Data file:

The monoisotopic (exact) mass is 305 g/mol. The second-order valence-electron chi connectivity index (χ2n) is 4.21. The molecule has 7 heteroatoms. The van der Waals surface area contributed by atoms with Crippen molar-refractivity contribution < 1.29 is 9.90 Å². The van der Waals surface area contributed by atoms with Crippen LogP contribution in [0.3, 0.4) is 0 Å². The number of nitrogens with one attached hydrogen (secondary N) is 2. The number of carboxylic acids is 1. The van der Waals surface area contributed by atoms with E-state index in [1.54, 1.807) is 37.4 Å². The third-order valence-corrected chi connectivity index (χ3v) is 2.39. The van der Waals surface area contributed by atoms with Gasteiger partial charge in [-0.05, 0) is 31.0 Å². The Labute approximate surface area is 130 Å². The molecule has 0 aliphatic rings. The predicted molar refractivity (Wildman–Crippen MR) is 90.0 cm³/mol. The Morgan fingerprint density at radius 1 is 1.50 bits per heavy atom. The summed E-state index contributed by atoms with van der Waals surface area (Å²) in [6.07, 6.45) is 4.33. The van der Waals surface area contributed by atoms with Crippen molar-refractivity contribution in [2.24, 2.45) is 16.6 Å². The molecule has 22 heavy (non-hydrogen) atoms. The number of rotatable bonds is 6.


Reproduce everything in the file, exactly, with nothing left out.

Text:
The monoisotopic (exact) mass is 305 g/mol. The second-order valence-electron chi connectivity index (χ2n) is 4.21. The molecule has 7 heteroatoms. The van der Waals surface area contributed by atoms with Crippen molar-refractivity contribution < 1.29 is 9.90 Å². The van der Waals surface area contributed by atoms with Crippen LogP contribution in [0.3, 0.4) is 0 Å². The number of nitrogens with one attached hydrogen (secondary N) is 2. The number of carboxylic acids is 1. The van der Waals surface area contributed by atoms with E-state index in [1.54, 1.807) is 37.4 Å². The third-order valence-corrected chi connectivity index (χ3v) is 2.39. The van der Waals surface area contributed by atoms with Gasteiger partial charge in [-0.05, 0) is 31.0 Å². The Labute approximate surface area is 130 Å². The molecule has 0 aliphatic rings. The predicted molar refractivity (Wildman–Crippen MR) is 90.0 cm³/mol. The Morgan fingerprint density at radius 1 is 1.50 bits per heavy atom. The summed E-state index contributed by atoms with van der Waals surface area (Å²) in [6.07, 6.45) is 4.33. The van der Waals surface area contributed by atoms with Crippen molar-refractivity contribution in [2.24, 2.45) is 16.6 Å². The molecule has 22 heavy (non-hydrogen) atoms. The number of rotatable bonds is 6.